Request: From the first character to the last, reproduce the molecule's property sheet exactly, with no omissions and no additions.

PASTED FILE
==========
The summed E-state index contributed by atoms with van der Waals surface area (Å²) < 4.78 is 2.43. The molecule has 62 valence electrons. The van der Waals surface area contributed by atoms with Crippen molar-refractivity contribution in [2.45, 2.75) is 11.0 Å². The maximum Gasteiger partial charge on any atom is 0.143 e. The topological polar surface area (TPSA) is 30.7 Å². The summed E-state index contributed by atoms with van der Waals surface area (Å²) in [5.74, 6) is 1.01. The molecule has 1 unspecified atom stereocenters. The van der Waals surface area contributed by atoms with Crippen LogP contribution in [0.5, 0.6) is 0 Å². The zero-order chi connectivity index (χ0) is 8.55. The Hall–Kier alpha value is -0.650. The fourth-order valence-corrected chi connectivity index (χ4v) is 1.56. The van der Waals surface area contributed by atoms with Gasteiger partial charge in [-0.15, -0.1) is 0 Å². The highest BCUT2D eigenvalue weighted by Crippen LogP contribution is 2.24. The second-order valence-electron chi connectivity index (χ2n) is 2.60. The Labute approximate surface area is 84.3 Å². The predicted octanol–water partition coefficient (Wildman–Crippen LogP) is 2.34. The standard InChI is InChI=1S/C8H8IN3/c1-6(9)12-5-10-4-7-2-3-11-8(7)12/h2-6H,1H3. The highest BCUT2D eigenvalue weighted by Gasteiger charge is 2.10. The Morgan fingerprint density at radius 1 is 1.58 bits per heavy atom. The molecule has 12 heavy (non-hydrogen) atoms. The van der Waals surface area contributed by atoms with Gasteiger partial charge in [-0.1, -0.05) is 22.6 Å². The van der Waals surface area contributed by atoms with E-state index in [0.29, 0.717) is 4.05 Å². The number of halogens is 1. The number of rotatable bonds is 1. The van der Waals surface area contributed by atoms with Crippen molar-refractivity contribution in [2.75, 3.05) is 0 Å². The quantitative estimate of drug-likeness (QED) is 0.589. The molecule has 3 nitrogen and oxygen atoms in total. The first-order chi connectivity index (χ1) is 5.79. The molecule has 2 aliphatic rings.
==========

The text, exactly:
The summed E-state index contributed by atoms with van der Waals surface area (Å²) < 4.78 is 2.43. The molecule has 62 valence electrons. The van der Waals surface area contributed by atoms with Crippen molar-refractivity contribution in [2.45, 2.75) is 11.0 Å². The maximum Gasteiger partial charge on any atom is 0.143 e. The topological polar surface area (TPSA) is 30.7 Å². The summed E-state index contributed by atoms with van der Waals surface area (Å²) in [5.74, 6) is 1.01. The molecule has 1 unspecified atom stereocenters. The van der Waals surface area contributed by atoms with Crippen LogP contribution in [0.5, 0.6) is 0 Å². The zero-order chi connectivity index (χ0) is 8.55. The Hall–Kier alpha value is -0.650. The fourth-order valence-corrected chi connectivity index (χ4v) is 1.56. The van der Waals surface area contributed by atoms with Gasteiger partial charge in [-0.15, -0.1) is 0 Å². The highest BCUT2D eigenvalue weighted by Crippen LogP contribution is 2.24. The second-order valence-electron chi connectivity index (χ2n) is 2.60. The Labute approximate surface area is 84.3 Å². The predicted octanol–water partition coefficient (Wildman–Crippen LogP) is 2.34. The standard InChI is InChI=1S/C8H8IN3/c1-6(9)12-5-10-4-7-2-3-11-8(7)12/h2-6H,1H3. The highest BCUT2D eigenvalue weighted by Gasteiger charge is 2.10. The Morgan fingerprint density at radius 1 is 1.58 bits per heavy atom. The molecule has 12 heavy (non-hydrogen) atoms. The van der Waals surface area contributed by atoms with Gasteiger partial charge in [-0.1, -0.05) is 22.6 Å². The van der Waals surface area contributed by atoms with E-state index in [0.29, 0.717) is 4.05 Å². The number of halogens is 1. The number of rotatable bonds is 1. The van der Waals surface area contributed by atoms with Crippen molar-refractivity contribution in [2.75, 3.05) is 0 Å². The quantitative estimate of drug-likeness (QED) is 0.589. The molecule has 3 nitrogen and oxygen atoms in total. The first-order chi connectivity index (χ1) is 5.79. The molecule has 2 aliphatic rings.